1. ## linear algebra

how do i know that if

A*A^-1=I
then
A^-1*A=I

when A is a matrix

2. Originally Posted by mooshazz
how do i know that if

A*A^-1=I
then
A^-1*A=I

when A is a matrix
You do not.
You need to show that.
Matrix Multiplication is not commutative.

Though it is interesting, if something is left inverse is it right inverse, by square matrices? I do not think so, (In general groups the answer is no, but these are matrices, still I think the answer is no).

3. Originally Posted by mooshazz
how do i know that if

A*A^-1=I
then
A^-1*A=I

when A is a matrix
Suppose BA=I=AC,

then

B=BI=B(AC)=(BA)C=C

So if both a left and right inverse exist then they are identical.

RonL

4. Originally Posted by CaptainBlack
So if both a left and right inverse exist then they are identical.
Umm... The user is asking if a left inverse exists prove a right inverses exists. Then show uniqueness. Then show equality.

5. Originally Posted by ThePerfectHacker
Umm... The user is asking if a left inverse exists prove a right inverses exists. Then show uniqueness. Then show equality.
No he is asking to prove that if a left (or right I don't recall which is which)
inverse exists then it is also a right inverse.

I have left it to the reader to show that if one of the inverses exists then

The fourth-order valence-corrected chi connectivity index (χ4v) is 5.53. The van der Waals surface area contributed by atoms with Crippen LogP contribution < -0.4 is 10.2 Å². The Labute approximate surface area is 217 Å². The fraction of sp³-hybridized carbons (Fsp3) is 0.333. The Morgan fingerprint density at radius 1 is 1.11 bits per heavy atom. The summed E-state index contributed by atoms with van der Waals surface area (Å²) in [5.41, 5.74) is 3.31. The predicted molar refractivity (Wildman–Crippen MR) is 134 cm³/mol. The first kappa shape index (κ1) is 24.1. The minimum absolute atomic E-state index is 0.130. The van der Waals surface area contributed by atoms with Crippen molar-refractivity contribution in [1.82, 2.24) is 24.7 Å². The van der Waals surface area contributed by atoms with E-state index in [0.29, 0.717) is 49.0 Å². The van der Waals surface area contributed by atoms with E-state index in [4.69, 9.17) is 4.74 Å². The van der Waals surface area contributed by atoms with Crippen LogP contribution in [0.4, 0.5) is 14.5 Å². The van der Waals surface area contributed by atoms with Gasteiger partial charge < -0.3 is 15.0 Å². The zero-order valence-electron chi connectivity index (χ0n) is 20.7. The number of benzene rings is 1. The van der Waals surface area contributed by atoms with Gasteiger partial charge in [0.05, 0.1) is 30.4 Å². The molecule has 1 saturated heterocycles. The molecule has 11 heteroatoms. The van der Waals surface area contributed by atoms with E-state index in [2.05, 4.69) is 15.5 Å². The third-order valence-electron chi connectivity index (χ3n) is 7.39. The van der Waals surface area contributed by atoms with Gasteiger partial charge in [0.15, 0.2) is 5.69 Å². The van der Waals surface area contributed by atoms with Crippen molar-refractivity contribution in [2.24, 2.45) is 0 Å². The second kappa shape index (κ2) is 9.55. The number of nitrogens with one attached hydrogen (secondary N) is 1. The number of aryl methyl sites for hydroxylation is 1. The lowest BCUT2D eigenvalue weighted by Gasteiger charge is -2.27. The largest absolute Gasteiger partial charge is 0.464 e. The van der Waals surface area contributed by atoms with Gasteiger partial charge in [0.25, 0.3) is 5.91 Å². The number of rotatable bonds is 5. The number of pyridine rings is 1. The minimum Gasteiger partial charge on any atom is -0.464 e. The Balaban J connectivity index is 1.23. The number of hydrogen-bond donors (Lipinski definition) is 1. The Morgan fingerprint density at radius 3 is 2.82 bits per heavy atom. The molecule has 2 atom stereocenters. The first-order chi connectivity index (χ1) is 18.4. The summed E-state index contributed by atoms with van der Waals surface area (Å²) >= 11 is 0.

so does the other.

However here is a a nice proof.

That A has a left inverse means that A considered as a function on R^n
(or C^n) whose action is defined by:

A(X)=AX,

then A is one-one and onto from R^n to itself. Then the left inverse B is
a function such that:

B(A(X))=BAX=X

But also B takes X to Y such that A(Y)=X, so

A(B(X)=ABX=X

Hence a left inverse is a right inverse (or have I made some
assumption that is not valid? )

RonL

6. Originally Posted by CaptainBlack
assumption that is not valid? )
I was commenting on your first post.
You use the fact the left and right inverses exist.
But he is asking if one exists then so does the other (which is what you shown right now, though I cannot say I understand your proof. One thing I do understand that you use the fact that A is matrix and not just any general binary algebraic structure thus, it that rule need not always be true in general).

7. "Matrix Multiplication is not commutative."

Indeed, although for inverses of matrices, it works out. Matrix multiplication is, however, associative.

(AB)^(-1)*(AB) = [(B^(-1)) * (A^(-1)) *(A) * (B)] = B^(-1) * (I) * (B)

= B^(-1) * (I) * (B) = B^(-1) * B = I

Where I is the identity matrix.

8. Originally Posted by AfterShock
"Matrix Multiplication is not commutative."

Indeed, although for inverses of matrices, it works out. Matrix multiplication is, however, associative.

(AB)^(-1)*(AB) = [(B^(-1)) * (A^(-1)) *(A) * (B)] = B^(-1) * (I) * (B)

= B^(-1) * (I) * (B) = B^(-1) * B = I

Where I is the identity matrix.
Thank you. But that is not what we were discussing.

9. A*A^-1=I
then
A^-1*A=I

It's showing why this holds through an example.

So, I think it is what we are discussing.

10. Originally Posted by AfterShock
A*A^-1=I
then
A^-1*A=I

It's showing why this holds through an example.

So, I think it is what we are discussing.
You did not prove the biconditional,
A*A^-1 if and only if A^-1*A
(CaptainBlank did. I just wish he was more careful in his proofs like me. So I can understand. He uses the style of Laplace I use the style of Lagrange).

You have shown that,
(AB)^{-1}*(AB)=I

Which is not necessary by long expansion.
Simply set C=AB
Then,
C^-1*C=1
Proof complete.

Unless you were trying to show something else which I missed.